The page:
from The Century Dictionary.

  • noun A small genus of coarse grasses, natives of Europe and Asia; the reed bent-grasses. The American species that have been referred to it are now placed in Deyeuxia.

from WordNet 3.0 Copyright 2006 by Princeton University. All rights reserved.

  • noun reed grass


Sorry, no etymologies found.


  • The Karl Foerster calamagrostis had lots of green new blades, even the blood grass was showing new growth, it is a bit early for that I think.

    Muhly Grass-See You In September* « Fairegarden

  • I have a few grass-envies on account of not being able to grow pink muhly grass and other tender ones, but I love my miscanthus, carex, calamagrostis and other sturdy species.

    Leaves Of Grass(es)* « Fairegarden

  • He can order 500 full grown echinaceas to be planted in a drift with 500 calamagrostis and another 500 full size boxwoods trimmed into an undulating dragon.

    Dying Well « Fairegarden

  • Shown above is the roadside daylily, hemerocallis fulva, in the midst of feather reed grass, calamagrostis ‘Karl Foerester’.

    June 2008 Bloom Day « Fairegarden

  • That tall grass on the left is a favorite of mine, calamagrostis ‘Karl Foerster’.

    Fending « Fairegarden

  • More swaying plants, this time penstemon ‘Rondo’, with the blue and white flowers, blue fescue in flower, some sweet williams scattered about, nepeta mussinii, daylily foliage, and the whole scene backed by a wall of feather reed grass, calamagrostis ‘Karl Foerster’.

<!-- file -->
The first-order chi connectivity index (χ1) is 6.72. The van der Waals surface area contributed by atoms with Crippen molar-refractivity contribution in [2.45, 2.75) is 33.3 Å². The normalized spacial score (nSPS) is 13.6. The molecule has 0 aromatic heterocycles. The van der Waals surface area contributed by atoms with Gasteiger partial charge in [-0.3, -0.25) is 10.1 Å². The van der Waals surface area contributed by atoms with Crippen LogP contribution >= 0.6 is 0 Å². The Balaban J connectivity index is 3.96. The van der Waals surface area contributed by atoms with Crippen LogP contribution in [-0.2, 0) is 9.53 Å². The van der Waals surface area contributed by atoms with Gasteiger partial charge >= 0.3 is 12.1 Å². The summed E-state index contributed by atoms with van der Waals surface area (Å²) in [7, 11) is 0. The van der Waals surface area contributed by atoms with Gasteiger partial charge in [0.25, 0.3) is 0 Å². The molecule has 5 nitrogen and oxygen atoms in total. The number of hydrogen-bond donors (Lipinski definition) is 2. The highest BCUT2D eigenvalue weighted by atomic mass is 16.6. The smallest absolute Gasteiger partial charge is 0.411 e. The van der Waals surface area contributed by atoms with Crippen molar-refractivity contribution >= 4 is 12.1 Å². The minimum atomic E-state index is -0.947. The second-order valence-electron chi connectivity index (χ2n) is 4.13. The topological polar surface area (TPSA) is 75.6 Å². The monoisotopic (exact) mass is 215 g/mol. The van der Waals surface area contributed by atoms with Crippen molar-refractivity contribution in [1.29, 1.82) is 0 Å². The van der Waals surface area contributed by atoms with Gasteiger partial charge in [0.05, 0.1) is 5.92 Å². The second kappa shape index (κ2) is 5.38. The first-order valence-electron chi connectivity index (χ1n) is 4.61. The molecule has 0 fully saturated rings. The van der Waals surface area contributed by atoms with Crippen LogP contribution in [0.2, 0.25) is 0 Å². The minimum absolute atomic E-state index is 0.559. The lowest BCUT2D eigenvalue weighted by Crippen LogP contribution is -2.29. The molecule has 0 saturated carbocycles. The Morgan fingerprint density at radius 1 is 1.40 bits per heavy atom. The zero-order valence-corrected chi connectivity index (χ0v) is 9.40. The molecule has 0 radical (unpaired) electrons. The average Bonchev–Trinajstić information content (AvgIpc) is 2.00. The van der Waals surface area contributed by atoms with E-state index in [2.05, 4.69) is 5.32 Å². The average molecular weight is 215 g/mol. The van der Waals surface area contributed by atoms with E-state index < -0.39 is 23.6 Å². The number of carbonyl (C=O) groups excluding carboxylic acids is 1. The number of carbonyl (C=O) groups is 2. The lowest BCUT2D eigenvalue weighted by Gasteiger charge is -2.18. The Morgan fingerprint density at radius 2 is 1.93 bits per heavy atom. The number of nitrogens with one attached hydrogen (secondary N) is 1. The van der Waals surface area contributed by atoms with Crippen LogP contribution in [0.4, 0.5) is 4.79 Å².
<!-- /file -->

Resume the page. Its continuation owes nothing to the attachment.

Movement « Fairegarden

  • Red yarrow is blooming underneath, with rosemary on the left and calamagrostis ‘Karl Foerster’ on the right in the background.

    Butterfly Bush Standards « Fairegarden

  • Did you get the mexican feather grass, stipa, or the feather reed grass, calamagrostis?

    Movement « Fairegarden

  • This is a winter shot of my Karl Foerster grass, calamagrostis acutiflora ‘Karl Foerster’.

    Rosemary « Fairegarden

  • The principal grass of these meadows is a delicate calamagrostis with very slender filiform leaves, and when it is in flower the ground seems to be covered with a faint purple mist, the stems of the panicles being so fine that they are almost invisible, and offer no appreciable resistance in walking through them.

    The Yosemite


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